Grant Tracey in Images

An impression of city life in the Soviet Union, The Man with a Movie Camera is the best-known film of experimental documentary pioneer Dziga Vertov. “It made explicit and poetic the astonishing gift the cinema made possible, of arranging what we see, ordering it, imposing a rhythm and language on it, and transcending it.” Roger Ebert, Chicago Sun-Times, 2009 A decade into his career as both filmmaker and theorist, Dziga Vertov made his best-known and most widely distributed film. This narrative-free portrait of city life – three unidentified cities provided the locations – is propelled by an effervescent delight in the possibilities of film, with its unexpected angles and clashing juxtapositions. Vertov deliberately shunned what he saw as hidebound theatrical conventions such as intertitles and actors – the film’s only real protagonist is the cameraman himself. This could easily be an indulgent mess, but Vertov’s grasp of his medium is so philosophically sure-footed that it’s just as stimulating many decades later. Vertov’s film has inspired numerous imitators, from contemporary ‘city symphonies’ to the cheerful experimentalism of the various 1960s European New Waves. Many composers have written scores for it, including Michael Nyman.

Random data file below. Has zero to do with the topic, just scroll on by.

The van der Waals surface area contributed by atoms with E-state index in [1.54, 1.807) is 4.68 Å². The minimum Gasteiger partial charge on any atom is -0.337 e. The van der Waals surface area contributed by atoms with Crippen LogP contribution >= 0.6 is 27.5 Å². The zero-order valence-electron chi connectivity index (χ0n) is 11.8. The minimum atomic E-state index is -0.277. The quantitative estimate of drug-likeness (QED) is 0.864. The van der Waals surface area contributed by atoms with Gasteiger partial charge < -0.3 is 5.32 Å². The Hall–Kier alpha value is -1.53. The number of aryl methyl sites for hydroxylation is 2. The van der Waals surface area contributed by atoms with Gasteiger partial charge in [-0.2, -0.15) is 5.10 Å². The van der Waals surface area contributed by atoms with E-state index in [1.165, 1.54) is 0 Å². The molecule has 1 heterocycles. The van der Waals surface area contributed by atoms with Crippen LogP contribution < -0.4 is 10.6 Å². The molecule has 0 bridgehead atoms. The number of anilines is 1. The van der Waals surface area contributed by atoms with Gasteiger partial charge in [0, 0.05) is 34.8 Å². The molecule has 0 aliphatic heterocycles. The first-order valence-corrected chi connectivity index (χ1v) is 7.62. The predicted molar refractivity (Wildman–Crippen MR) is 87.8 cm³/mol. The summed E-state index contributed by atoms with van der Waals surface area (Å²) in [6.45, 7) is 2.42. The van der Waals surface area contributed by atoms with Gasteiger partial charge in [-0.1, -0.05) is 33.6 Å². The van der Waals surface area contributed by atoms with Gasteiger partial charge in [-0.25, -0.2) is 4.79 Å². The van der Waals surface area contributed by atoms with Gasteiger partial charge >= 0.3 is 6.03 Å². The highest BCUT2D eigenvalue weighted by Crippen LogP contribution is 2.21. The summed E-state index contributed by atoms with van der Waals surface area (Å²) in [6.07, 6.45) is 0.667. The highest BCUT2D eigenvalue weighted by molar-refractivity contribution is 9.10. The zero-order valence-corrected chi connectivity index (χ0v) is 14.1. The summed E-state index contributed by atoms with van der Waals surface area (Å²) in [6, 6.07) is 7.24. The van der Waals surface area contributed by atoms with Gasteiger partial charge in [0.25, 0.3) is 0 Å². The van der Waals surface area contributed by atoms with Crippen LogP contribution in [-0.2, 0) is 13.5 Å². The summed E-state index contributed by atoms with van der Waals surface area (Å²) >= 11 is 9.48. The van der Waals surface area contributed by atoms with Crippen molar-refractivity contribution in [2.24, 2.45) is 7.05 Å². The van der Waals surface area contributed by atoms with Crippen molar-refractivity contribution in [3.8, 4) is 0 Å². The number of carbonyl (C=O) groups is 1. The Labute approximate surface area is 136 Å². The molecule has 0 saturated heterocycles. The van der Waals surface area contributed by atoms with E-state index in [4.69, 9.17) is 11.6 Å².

Friday, 17 August 2012

Pavel Chukhrai: The Russian Game - Русская игра (2007)

Director: Pavel Chukhray
Writers: Pavel Chukhray, Nikolai Gogol (novel)
Stars: Sergey Makovetskiy, Sergey Garmash, Andrey Merzlikin

Awards: Best Directing Festival'' Cinema and Literature'', Russia, 2008
Best Film Window to Europe Film Festival, Vyborg, Russia, 2007
Audience Award Window to Europe Film Festival, Vyborg, Russia, 2007